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Boomslang 2012: Jeff Mangum at Kentucky Theatre

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The mysticism surrounding Jeff Mangum’s reclusion was admittedly a small part of what drew me to his show on Thursday night. The artist is known best as the lead singer of Neutral Milk Hotel and co-founder of the Elephant 6 Collective, but his legacy as the creator of In the Aeroplane Over the Sea, hailed as either the work of a genius or an utter crackpot” is sometimes overshadowed by his J.D. Salinger-esque departure from the spotlight.

When Mangum walked out on stage in his military cadet hat, long unkempt hair, and graying beard, I felt as if every single person in the audience held their breath.

He sat down on his stool, acoustic guitar in hand, looking small against a backdrop of instruments and seven-foot tall metronome belonging to The Music Tapes. Though I was a huge fan of Neutral Milk Hotel, I had my doubts. In the years after the release of Aeroplane in 1998, Mangum has only played a handful of shows but has mostly retreated from the public eye. I wondered how he would sound, how he would perform onstage with only a few public performances under his belt.

My fears were dispelled the moment he launched into “Oh Comely.” As a solo act, he relied only on his voice and guitar, vocalizing the horn parts and even encouraging the audience to hum along. His voice was as strong as ever, and even gave me chills.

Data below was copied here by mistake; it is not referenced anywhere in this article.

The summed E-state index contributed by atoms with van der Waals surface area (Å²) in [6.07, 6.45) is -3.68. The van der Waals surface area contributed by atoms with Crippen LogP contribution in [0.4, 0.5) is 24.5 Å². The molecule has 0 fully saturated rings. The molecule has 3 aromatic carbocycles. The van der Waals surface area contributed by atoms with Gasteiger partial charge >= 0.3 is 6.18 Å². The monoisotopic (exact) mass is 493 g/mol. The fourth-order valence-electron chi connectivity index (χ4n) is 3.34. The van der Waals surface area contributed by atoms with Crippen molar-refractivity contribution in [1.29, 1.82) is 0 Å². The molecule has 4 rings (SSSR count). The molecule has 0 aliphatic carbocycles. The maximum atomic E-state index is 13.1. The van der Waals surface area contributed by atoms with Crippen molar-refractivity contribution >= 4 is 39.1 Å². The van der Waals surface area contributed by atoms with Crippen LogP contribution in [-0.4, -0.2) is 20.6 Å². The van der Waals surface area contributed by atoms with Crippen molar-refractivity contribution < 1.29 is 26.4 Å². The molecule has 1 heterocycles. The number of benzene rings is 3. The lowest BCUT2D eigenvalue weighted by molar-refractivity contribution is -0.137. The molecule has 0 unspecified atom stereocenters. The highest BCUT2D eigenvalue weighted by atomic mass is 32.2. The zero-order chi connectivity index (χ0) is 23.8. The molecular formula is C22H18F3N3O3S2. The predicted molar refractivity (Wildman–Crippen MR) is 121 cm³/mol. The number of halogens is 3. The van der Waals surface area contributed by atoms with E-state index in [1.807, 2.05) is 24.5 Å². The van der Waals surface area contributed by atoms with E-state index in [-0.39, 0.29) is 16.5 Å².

It appeared that Mangum genuinely enjoyed himself, quietly encouraging the audience to sing along with a mumbled “Come on,” as he gestured with his hand. He even cracked a few smiles, and about halfway through his set, he asked the audience to come down from their seats for a better view. The crowd gladly obliged, gathering around the stage to watch as The Music Tapes’ Julian Koster joined him for “Engine.”

There was a powerful moment during Mangum’s set when he cautioned the audience that the last time he tried to play “Two-Headed Boy,” he had an emotional breakdown midway through the song. The whole audience watched as he sang, staring with unblinking intensity at a fixed point at the back of the hall. At that moment, it felt like all 700 people in the audience were silently encouraging him through the song.  When he finished, there was a burst of applause and almost a collective sigh of relief – one person actually yelled out “He did it!” with sincere joy.

After Mangum ended his set with a beautiful rendition of “Ghost,” complete with a singalong from the crowd, he stood up to shake hands and even sign a few albums as he walked off stage. He returned soon after to play “Ferris Wheel On Fire,” and finished the encore with “In the Aeroplane Over the Sea” with Julian Koster on saw.

It’s not often that a concert comes along that profoundly moves you. Jeff Mangum’s set at Kentucky Theatre on Thursday was one of those shows.  I can attribute In the Aeroplane Over the Sea, Neutral Milk Hotel’s magnum opus, as an album that reshaped how I felt about music, so for me and many others that night, Mangum’s set was deeply personal. It was an honor to be in a beautiful space watching what felt like an intimate set with hundreds of adoring fans.

Jeff Mangum’s Set List
Thursday, September 20, 2012

  1. Oh Comely

  2. The King of Carrot Flowers Pt. One

  3. The King of Carrot Flowers Pts. Two & Three

  4. Gardenhead/Leave Me Alone

  5. Song Against Sex

  6. Two Headed Boy Pt. 2

  7. Holland, 1945

  8. Engine (with Julian Koster)

  9. Two-Headed Boy

  10. A Baby for Pree

  11. Naomi

  12. Ghost


  1. Ferris Wheel on Fire

  2. “In the Aeroplane Over the Sea” (with Julian Koster)

Posted by Caitlin Behle   @   24 September 2012 1 comments
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